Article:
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Saturday, April 1, 2006

Photo Guarantees


Use these tips to get immediate results for better, more interesting landscape, close-up and wildlife photographs


Some photographers resist tripods because using one takes away the compositional freedom of the handheld camera. But there's a simple solution for that: Compose handheld, then use the tripod to hold the camera in the desired spot. The tripod locks in your composition so you can study it carefully, and it ensures that you don't accidentally change the composition as you squeeze off the shot. You'll have fewer mis-cropped images if you use a tripod when you shoot.

Tripod Tips

1 For added steadiness, especially important at shutter speeds in the 1/2 to 1/30 sec. range, trip the shutter with a cable release, or the camera's two-second self-timer setting. Use the camera's mirror lockup, if it has this feature.

2 Extend the legs to set the camera height, then fine-tune the height using the center column (three legs are more stable than one column).

3 On windy days, hang your camera bag from the centerpost to weight the tripod for added stability.
Some photographers resist tripods because using one takes away the compositional freedom of the handheld camera. But there's a simple solution for that: Compose handheld, then use the tripod to hold the camera in the desired spot. The tripod locks in your composition so you can study it carefully, and it ensures that you don't accidentally change the composition as you squeeze off the shot. You'll have fewer mis-cropped images if you use a tripod when you shoot.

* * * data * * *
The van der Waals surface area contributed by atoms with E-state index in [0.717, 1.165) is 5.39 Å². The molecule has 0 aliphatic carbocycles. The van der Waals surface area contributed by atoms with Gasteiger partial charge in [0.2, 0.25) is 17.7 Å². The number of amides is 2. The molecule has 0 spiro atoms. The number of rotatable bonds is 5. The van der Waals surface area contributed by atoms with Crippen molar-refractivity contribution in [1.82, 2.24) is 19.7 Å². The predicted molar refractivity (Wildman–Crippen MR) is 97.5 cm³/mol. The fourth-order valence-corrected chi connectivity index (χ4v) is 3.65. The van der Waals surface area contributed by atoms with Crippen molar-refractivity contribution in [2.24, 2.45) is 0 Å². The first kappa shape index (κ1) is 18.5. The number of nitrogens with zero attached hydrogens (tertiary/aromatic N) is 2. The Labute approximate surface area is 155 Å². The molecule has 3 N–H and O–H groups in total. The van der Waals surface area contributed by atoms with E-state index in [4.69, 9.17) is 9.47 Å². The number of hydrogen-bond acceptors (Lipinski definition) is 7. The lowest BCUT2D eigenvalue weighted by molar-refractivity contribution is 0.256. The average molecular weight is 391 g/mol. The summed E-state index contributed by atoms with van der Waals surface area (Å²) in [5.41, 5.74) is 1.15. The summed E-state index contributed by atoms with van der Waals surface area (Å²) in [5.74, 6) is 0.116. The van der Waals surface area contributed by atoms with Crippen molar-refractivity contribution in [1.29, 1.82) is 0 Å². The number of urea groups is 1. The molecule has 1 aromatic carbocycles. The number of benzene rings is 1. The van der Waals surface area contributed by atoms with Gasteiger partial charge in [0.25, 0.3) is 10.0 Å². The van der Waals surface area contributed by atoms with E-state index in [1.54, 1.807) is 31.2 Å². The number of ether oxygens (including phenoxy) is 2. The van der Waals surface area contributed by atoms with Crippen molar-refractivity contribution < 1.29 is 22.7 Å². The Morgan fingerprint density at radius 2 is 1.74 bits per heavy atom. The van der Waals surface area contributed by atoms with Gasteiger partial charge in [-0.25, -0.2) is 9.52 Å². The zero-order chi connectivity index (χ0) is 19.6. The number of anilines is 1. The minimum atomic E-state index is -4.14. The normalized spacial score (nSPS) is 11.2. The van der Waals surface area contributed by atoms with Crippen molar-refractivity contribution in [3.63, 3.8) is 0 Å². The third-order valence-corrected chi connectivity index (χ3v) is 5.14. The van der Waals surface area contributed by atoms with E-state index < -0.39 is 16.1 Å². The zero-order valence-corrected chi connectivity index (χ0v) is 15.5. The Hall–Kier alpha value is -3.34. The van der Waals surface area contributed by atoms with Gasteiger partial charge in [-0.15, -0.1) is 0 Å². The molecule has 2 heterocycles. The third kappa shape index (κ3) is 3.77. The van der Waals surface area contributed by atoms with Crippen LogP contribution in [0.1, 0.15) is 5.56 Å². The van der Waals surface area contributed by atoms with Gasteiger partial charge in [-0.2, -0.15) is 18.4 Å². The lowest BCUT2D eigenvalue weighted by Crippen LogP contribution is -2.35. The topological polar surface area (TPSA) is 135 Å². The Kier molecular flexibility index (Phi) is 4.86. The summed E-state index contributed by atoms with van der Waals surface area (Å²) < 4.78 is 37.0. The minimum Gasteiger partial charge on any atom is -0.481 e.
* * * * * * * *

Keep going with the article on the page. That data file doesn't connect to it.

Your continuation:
2. Focus On The Eyes For More Intimate Wildlife Photos

There's a place for wildlife photos that emphasize teeth, antlers, fur and feathers, but you'll get the most intimate animal portraits when focus is on the eyes. Here's how:

  • If the subject has a long snout or bill, try to frame its head at an angle instead of straight on to minimize depth-of-field requirements.
  • When you must shoot straight on, stop down the lens to increase depth of field. Wide-open, selective-focus portraits, where only the eyes are sharp, can be effective, but the average viewer is more comfortable with images where most of the face is sharp.
  • Focus manually for eye shots because AF systems most likely focus on the nose or beak instead of the eyes, that being closer to the camera. You can use single-point AF and select a point that falls over an eye, but that takes time, and wild critters seldom hold a pose while you fumble with the camera.
  • Avoid "bull's-eye" compositions, where the eyes of the animal are always dead center in the image.
  • Like portraits of people, animal headshots work best when done from near the subject's eye level.
Consider these points when photographing:
  • Shooting from human eye level gives photos a "snapshot" look. Novices almost always shoot from there.
  • Shooting down on a smaller subject lessens its importance. You're literally "looking down" on it.
  • Shooting up at a subject gives it an imposing appearance, which can be effective with imposing subjects, but you tend to lose eye contact.
  • Shooting from the subject's eye level provides that "looking 'em straight in the eye" impact.
You can get tight shots of animals by using a long lens or by moving closer. With wild animals, we usually use a long lens—moving closer is often impossible and sometimes dangerous.


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